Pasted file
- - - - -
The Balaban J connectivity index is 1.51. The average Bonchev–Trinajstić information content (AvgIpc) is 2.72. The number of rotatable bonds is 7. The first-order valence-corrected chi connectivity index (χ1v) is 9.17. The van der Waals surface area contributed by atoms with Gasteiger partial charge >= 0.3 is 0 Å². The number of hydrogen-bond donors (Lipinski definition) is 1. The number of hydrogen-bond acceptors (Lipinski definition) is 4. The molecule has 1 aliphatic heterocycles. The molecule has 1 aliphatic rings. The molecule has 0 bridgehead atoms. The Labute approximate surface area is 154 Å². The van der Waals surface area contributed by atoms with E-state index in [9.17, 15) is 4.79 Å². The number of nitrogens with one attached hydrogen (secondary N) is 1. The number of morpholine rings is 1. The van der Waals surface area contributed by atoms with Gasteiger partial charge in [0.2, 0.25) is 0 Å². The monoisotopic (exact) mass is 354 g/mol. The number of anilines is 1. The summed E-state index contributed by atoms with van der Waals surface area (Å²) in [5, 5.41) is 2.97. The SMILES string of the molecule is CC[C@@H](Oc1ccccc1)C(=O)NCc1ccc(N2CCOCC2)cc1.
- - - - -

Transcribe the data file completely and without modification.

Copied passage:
The Balaban J connectivity index is 1.51. The average Bonchev–Trinajstić information content (AvgIpc) is 2.72. The number of rotatable bonds is 7. The first-order valence-corrected chi connectivity index (χ1v) is 9.17. The van der Waals surface area contributed by atoms with Gasteiger partial charge >= 0.3 is 0 Å². The number of hydrogen-bond donors (Lipinski definition) is 1. The number of hydrogen-bond acceptors (Lipinski definition) is 4. The molecule has 1 aliphatic heterocycles. The molecule has 1 aliphatic rings. The molecule has 0 bridgehead atoms. The Labute approximate surface area is 154 Å². The van der Waals surface area contributed by atoms with E-state index in [9.17, 15) is 4.79 Å². The number of nitrogens with one attached hydrogen (secondary N) is 1. The number of morpholine rings is 1. The van der Waals surface area contributed by atoms with Gasteiger partial charge in [0.2, 0.25) is 0 Å². The monoisotopic (exact) mass is 354 g/mol. The number of anilines is 1. The summed E-state index contributed by atoms with van der Waals surface area (Å²) in [5, 5.41) is 2.97. The SMILES string of the molecule is CC[C@@H](Oc1ccccc1)C(=O)NCc1ccc(N2CCOCC2)cc1.